Have I mentioned that I really love dessert? I did consider options like replacing some meals with just dessert. It was a tempting thought. But it’s also obviously a terrible idea. It would taste good but probably make me feel pretty terrible health wise.
So I added one more “diet” rule …
- I can only eat one serving of dessert per week, except for special occasions and vacations.
A special occasion is something that happens infrequently. Having lunch with a friend is not a special occasion. Attending a birthday party or fundraising banquet is a special occasion. And if I’m on vacation I eat whatever I want.
This has been the most challenging rule to follow, and I’ve slipped on this at least once so far, but overall it’s been doable and it’s working.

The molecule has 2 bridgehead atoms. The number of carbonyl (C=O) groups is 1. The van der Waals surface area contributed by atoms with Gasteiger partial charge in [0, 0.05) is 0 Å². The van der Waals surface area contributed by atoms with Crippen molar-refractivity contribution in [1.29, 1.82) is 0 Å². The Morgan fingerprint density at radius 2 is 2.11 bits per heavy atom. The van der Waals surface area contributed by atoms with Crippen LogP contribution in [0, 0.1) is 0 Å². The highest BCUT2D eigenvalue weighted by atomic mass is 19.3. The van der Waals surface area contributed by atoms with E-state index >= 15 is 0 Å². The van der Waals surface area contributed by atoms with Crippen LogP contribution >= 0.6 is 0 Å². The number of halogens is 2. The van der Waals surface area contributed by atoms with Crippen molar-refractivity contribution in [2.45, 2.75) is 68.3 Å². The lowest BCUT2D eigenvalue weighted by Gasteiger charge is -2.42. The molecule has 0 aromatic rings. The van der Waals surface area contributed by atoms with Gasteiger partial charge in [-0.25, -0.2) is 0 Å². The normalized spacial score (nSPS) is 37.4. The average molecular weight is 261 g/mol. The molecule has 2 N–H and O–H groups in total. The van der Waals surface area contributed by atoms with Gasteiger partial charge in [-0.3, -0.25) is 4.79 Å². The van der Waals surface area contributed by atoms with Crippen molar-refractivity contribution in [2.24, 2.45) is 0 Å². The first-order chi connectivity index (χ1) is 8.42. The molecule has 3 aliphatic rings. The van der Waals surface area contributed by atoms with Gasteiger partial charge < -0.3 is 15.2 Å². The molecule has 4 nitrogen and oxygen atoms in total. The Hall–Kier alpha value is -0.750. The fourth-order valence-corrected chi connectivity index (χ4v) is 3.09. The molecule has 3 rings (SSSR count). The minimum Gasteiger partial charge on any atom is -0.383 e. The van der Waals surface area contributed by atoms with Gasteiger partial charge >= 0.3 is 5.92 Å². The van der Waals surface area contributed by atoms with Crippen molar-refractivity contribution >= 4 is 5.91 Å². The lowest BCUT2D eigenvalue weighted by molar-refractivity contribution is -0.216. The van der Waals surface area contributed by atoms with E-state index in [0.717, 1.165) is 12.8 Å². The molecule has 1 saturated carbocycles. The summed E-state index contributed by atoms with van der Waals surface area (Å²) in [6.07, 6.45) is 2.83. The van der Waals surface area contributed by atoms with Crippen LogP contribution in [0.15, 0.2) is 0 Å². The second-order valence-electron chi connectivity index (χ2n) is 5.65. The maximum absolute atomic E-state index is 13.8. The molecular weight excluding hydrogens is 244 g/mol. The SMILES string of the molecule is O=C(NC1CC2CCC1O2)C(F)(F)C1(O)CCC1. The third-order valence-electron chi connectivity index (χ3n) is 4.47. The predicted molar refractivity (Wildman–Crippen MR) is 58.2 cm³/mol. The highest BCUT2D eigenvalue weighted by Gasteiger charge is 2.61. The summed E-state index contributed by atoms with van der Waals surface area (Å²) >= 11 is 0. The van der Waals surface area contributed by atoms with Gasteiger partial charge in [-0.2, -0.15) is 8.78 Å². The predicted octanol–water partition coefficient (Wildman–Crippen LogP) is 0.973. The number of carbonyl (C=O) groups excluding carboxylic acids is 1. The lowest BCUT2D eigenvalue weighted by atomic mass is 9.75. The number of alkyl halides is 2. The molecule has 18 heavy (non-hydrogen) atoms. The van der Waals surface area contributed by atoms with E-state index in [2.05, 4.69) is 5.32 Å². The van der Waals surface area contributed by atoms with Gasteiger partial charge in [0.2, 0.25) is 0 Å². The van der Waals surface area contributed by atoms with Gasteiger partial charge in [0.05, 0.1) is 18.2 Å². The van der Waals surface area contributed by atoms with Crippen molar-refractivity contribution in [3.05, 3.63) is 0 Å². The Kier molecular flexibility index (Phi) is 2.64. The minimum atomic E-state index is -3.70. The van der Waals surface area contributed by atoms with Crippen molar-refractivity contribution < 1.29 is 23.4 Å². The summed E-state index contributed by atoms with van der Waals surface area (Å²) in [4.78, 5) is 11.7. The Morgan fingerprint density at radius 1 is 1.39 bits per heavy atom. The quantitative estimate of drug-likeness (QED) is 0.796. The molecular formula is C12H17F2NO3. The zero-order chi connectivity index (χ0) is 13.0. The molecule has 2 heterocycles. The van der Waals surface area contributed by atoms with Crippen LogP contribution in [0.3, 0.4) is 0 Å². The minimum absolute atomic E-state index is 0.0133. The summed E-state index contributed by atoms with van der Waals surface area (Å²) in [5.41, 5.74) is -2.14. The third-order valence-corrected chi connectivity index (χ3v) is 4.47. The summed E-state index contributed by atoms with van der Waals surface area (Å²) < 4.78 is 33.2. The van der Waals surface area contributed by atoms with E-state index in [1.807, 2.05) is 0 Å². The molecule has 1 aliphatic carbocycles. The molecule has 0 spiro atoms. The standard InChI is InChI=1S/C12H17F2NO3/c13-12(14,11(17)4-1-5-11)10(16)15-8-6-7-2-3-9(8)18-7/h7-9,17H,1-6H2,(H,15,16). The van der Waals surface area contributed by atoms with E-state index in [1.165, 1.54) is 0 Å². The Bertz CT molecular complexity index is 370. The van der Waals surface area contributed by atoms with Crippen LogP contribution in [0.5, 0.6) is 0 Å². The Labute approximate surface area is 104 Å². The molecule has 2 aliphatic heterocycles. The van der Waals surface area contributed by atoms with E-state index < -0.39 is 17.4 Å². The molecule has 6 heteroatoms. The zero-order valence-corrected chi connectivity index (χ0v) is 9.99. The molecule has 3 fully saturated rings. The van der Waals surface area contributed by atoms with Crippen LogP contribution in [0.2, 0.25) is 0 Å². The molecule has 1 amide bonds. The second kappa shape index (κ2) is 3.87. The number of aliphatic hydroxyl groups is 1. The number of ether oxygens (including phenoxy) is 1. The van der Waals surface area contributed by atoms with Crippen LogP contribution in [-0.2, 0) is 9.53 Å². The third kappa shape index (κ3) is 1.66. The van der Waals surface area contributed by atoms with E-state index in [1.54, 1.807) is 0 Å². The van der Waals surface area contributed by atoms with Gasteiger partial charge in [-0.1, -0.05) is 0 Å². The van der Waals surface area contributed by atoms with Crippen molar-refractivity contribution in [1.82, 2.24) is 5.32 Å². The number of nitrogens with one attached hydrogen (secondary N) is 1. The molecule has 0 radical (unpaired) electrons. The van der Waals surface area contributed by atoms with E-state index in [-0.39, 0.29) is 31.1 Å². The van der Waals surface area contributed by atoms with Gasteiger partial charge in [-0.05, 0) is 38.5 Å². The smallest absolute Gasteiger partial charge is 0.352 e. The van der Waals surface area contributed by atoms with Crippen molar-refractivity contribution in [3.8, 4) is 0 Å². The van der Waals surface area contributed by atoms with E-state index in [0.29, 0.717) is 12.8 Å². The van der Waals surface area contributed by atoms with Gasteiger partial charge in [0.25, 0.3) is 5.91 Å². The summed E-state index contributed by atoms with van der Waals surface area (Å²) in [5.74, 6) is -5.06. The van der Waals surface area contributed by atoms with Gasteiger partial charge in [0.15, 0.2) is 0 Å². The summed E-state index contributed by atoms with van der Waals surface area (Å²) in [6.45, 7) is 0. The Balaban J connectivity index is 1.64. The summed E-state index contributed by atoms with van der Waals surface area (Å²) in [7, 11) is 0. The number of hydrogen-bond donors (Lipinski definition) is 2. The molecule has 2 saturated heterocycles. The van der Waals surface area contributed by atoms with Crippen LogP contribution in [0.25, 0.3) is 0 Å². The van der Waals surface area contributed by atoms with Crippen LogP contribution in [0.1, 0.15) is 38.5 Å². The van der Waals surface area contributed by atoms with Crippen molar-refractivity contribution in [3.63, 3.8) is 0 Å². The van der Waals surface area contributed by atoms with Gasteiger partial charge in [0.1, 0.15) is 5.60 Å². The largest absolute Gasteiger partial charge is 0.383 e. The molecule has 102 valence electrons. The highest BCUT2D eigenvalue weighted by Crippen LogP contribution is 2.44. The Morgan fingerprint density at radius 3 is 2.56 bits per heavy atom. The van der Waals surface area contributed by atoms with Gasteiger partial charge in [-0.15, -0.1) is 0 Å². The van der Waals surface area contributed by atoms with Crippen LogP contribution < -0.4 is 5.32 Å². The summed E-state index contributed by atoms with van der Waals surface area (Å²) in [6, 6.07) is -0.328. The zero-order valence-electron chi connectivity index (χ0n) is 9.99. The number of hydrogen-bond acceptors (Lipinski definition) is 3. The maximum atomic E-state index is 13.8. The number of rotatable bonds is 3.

I’ve lost another 27 pounds so far with rule #5 in effect, over about 9 months (I think). This was accelerated by our 5 week trip to Taiwan this past summer. It was really hot, we walked more than I do at home, and portion sizes are smaller there, so I naturally burned more calories while eating less than I would at home.
The weight loss has been slower since getting back from Taiwan. I think I’ve only lost about 7 pounds over the past 5 months, but there’s still movement.
I’m curious to see where I will bottom out. If it’s low enough I might go up to 2 servings of dessert per week and see what effect that has.
So has this helped my climbing? Enormously. When it comes to applying brute strength to a part of a climb, my ability has shot up. I’ve been able to consistently do more difficult climbs4 and in particular, I’ve gotten way better at climbing on overhanging walls and arches, where your ability to hang on and do powerful moves is really tested.